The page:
Perennials that are particularly well-suited to division
this time of year include hostas (every 4 to 6 years), peonies (every 8 to 10
years), daylilies (every 3 to 5 years), ornamental grasses, and virtually all
fleshy-rooted plants that tend to clump as they mature.
Then there are the travelling plants that just keep pushing
roots out laterally in an effort to take over the world! Keep them in check
before they push through the kitchen window looking for food! These include monardas,
shasta daisies, false loosestrifes, lilies of the valley, pachysandras, and
vinca periwinkles. Dig them up with abandon. If you can’t replant the divisions
around your garden or give them away, then toss them onto your compost pile.
Back to the fleshy-rooted species: daylilies and hostas, for
example. Dig up the entire root mass of the existing clump with a shovel or
spade sharpened with a bastard file. Push the sharp blade into the soil and
remove it without wiggling it until you have circumnavigated the entire clump. It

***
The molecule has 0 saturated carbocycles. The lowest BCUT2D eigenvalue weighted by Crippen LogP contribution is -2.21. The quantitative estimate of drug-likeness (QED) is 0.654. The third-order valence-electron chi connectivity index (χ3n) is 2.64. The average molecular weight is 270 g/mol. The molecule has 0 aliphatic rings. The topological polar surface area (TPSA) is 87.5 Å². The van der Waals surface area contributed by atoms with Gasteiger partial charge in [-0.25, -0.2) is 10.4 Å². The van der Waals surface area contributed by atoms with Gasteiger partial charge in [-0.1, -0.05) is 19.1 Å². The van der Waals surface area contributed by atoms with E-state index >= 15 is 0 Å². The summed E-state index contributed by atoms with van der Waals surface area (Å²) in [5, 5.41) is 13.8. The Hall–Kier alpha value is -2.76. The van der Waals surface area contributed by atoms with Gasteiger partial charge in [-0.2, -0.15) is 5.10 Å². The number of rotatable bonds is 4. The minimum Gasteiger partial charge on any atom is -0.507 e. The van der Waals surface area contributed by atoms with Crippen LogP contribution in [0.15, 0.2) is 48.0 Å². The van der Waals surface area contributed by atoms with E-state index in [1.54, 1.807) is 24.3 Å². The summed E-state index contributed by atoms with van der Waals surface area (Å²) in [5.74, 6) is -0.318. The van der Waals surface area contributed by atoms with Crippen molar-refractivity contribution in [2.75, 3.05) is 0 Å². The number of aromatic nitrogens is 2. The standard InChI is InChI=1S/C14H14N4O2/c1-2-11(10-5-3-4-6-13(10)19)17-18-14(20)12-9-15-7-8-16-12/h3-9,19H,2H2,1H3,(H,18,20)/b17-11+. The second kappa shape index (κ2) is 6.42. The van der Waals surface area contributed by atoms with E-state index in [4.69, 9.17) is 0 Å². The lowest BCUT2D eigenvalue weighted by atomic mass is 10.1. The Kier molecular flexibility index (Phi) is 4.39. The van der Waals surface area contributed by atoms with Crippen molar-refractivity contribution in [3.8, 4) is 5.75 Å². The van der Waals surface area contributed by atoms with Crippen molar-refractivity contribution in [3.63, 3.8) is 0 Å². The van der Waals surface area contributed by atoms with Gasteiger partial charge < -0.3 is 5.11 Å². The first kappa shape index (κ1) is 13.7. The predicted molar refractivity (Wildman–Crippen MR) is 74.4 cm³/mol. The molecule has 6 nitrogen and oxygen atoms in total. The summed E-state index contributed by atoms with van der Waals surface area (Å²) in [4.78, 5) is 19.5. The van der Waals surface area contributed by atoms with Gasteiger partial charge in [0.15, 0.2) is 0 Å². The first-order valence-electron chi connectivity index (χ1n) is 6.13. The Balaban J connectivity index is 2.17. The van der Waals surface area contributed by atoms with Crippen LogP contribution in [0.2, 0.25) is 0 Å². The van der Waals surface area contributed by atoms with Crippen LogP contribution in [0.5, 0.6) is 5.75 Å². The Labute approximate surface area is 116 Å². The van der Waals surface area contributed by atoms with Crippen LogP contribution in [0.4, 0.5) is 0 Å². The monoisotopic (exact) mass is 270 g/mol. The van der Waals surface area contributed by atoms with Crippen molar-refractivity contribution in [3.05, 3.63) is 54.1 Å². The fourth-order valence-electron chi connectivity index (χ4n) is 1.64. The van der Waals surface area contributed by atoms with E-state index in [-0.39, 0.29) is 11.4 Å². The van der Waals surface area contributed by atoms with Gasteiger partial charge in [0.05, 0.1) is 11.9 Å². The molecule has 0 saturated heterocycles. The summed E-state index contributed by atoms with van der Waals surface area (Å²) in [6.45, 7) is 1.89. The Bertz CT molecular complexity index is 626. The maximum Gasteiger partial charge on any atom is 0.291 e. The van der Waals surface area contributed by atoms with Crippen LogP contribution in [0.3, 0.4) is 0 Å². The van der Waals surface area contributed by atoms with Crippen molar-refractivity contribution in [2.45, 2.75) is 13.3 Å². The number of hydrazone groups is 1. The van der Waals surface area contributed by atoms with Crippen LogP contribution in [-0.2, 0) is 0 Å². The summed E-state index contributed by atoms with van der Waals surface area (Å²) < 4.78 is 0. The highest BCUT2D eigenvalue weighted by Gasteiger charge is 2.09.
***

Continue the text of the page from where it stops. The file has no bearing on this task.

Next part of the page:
is not as difficult as it sounds. Then pop the clump, roots and all, out of the
soil. You will literally hear a ‘pop’ as the vertical roots lose contact with
the soil that has been their home over previous years.
Now you are ready to divide. I find the easiest way to do
this is to just slice the clump like a pie, first in half, and then slice the
halves in half again using a perennial division knife, otherwise known as a sod
cutting knife. I might divide it a third time if the clump is big enough. The resulting
wedges will not take on the odd shape of a piece pie. Much to my own surprise,
the developing clump establishes itself in a very natural fashion, giving no
hints to the casual observer that you took this tather geometric approach to
the whole exercise.